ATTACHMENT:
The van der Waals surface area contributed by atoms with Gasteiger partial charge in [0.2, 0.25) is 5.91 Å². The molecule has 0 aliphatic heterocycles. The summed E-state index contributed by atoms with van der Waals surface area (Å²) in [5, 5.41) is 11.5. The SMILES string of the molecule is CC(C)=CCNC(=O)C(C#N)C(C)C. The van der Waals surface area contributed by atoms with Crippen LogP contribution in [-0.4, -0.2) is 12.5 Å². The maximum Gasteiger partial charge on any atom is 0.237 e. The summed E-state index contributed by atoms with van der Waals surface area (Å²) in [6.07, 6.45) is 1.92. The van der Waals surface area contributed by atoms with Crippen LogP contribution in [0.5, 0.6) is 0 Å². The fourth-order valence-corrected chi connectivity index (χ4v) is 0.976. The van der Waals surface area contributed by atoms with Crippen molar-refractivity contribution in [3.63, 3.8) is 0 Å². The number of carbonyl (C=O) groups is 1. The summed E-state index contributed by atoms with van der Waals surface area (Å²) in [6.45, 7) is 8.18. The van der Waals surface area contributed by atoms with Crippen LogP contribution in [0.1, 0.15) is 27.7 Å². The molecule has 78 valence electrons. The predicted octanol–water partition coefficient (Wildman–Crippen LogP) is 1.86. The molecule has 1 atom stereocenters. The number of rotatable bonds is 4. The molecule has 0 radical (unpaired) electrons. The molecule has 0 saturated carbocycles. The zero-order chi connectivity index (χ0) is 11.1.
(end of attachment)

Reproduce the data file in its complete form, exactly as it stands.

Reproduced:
The van der Waals surface area contributed by atoms with Gasteiger partial charge in [0.2, 0.25) is 5.91 Å². The molecule has 0 aliphatic heterocycles. The summed E-state index contributed by atoms with van der Waals surface area (Å²) in [5, 5.41) is 11.5. The SMILES string of the molecule is CC(C)=CCNC(=O)C(C#N)C(C)C. The van der Waals surface area contributed by atoms with Crippen LogP contribution in [-0.4, -0.2) is 12.5 Å². The maximum Gasteiger partial charge on any atom is 0.237 e. The summed E-state index contributed by atoms with van der Waals surface area (Å²) in [6.07, 6.45) is 1.92. The van der Waals surface area contributed by atoms with Crippen LogP contribution in [0.5, 0.6) is 0 Å². The fourth-order valence-corrected chi connectivity index (χ4v) is 0.976. The van der Waals surface area contributed by atoms with Crippen molar-refractivity contribution in [3.63, 3.8) is 0 Å². The number of carbonyl (C=O) groups is 1. The summed E-state index contributed by atoms with van der Waals surface area (Å²) in [6.45, 7) is 8.18. The van der Waals surface area contributed by atoms with Crippen LogP contribution in [0.1, 0.15) is 27.7 Å². The molecule has 78 valence electrons. The predicted octanol–water partition coefficient (Wildman–Crippen LogP) is 1.86. The molecule has 1 atom stereocenters. The number of rotatable bonds is 4. The molecule has 0 radical (unpaired) electrons. The molecule has 0 saturated carbocycles. The zero-order chi connectivity index (χ0) is 11.1.